The Commens Dictionary

Quote from ‘The Logic of Relatives’


A relative […] may be defined as the equivalent of a word or phrase which, either as it is (when I term it a complete relative), or else when the verb “is” is attached to it (and if it wants such attachment, I term it a nominal relative), becomes a sentence with some number of proper names left blank. A relationship, or fundamentum relationis, is a fact relative to a number of objects, considered apart from those objects, as if, after the statement of the fact, the designations of those objects had been erased. A relation is a relationship considered as something that may be said to be true of one of the objects, the others being separated from the relationship yet kept in view. Thus, for each relationship there are as many relations as there are blanks. For example, corresponding to the relationship which consists in one thing loving another there are two relations, that of loving and that of being loved by. There is a nominal relative for each of these relations, as “lover of –,” and “loved by –.” These nominal relatives belonging to one relationship, are in their relation to one another termed correlatives. In the case of a dyad, the two correlatives, and the corresponding relations are said, each to be the converse of the other. The objects whose designations fill the blanks of a complete relative are called the correlates. The correlate to which a nominal relative is attributed is called the relate.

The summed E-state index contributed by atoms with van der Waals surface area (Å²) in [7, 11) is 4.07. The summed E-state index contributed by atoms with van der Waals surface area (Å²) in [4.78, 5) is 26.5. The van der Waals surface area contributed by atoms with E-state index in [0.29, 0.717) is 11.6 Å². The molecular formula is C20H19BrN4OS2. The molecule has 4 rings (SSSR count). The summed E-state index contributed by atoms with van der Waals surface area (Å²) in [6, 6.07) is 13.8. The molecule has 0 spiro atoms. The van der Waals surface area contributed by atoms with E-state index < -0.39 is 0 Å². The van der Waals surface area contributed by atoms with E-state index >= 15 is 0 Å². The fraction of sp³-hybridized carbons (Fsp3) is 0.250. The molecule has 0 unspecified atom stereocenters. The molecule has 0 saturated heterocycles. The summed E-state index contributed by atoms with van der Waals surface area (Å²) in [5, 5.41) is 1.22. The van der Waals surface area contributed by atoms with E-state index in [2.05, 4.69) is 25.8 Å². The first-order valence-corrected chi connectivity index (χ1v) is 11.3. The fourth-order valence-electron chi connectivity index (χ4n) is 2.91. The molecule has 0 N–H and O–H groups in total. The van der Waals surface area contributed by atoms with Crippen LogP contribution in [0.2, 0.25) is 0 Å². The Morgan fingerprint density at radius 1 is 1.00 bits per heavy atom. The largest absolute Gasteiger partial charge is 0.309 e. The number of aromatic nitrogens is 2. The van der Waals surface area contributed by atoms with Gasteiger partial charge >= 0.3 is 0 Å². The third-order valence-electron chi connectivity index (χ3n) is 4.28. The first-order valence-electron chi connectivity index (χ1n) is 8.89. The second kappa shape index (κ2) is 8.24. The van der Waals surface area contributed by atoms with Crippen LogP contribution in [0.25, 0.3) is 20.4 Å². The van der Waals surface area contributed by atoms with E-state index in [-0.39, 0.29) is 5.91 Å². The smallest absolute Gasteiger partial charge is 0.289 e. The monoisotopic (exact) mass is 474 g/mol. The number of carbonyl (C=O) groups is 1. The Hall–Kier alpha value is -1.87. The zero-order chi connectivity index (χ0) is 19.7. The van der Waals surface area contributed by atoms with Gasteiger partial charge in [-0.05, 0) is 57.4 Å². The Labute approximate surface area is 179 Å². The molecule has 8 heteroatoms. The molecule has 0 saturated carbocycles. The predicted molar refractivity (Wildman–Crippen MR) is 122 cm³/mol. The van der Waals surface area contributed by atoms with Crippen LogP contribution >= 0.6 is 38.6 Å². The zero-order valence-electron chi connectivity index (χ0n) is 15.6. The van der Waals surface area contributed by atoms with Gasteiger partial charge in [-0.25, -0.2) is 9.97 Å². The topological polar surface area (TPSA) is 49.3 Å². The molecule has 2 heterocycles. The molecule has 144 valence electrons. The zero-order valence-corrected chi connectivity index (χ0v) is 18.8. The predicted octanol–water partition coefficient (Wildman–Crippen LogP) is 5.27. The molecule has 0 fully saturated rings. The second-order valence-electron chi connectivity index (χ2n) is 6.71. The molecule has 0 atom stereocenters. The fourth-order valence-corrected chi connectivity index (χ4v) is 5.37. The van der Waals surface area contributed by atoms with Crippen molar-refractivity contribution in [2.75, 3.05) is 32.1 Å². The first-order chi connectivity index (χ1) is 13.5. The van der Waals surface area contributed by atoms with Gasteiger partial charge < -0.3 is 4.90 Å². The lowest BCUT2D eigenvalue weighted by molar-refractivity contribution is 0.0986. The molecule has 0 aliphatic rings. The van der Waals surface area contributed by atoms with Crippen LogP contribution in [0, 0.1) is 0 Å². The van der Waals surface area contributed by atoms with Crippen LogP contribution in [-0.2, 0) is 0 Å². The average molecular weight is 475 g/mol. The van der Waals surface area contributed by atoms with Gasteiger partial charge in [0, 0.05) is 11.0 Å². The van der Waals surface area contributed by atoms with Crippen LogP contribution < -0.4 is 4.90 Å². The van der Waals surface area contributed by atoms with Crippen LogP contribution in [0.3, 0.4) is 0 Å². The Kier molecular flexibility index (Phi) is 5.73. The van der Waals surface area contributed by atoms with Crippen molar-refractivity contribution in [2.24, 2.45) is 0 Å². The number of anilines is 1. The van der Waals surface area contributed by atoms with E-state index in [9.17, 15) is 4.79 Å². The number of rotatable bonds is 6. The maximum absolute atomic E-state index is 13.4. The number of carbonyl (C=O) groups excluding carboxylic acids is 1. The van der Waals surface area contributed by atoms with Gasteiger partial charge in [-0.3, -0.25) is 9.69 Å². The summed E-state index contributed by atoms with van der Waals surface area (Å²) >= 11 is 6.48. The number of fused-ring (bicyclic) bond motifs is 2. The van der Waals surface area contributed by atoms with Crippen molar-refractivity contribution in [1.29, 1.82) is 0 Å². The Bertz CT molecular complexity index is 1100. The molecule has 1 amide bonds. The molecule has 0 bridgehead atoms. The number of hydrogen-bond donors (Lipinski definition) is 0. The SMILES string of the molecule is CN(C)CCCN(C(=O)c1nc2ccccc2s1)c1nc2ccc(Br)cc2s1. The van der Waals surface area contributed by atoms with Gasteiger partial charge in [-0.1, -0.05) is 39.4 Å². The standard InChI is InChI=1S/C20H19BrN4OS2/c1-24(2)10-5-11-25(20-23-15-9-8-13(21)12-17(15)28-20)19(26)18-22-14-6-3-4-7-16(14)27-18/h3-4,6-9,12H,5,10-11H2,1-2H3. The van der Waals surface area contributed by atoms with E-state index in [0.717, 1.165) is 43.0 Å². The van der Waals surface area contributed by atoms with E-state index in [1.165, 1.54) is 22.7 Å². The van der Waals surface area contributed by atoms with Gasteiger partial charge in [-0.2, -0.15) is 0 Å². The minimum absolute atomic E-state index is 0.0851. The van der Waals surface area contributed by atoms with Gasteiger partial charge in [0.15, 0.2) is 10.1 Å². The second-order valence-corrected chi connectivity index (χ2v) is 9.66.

CP 3.466
‘Relate’ (pub. 11.09.14-12:57). Quote in M. Bergman & S. Paavola (Eds.), The Commens Dictionary: Peirce's Terms in His Own Words. New Edition. Retrieved from
Sep 09, 2014, 09:23 by Mats Bergman
Sep 11, 2014, 12:57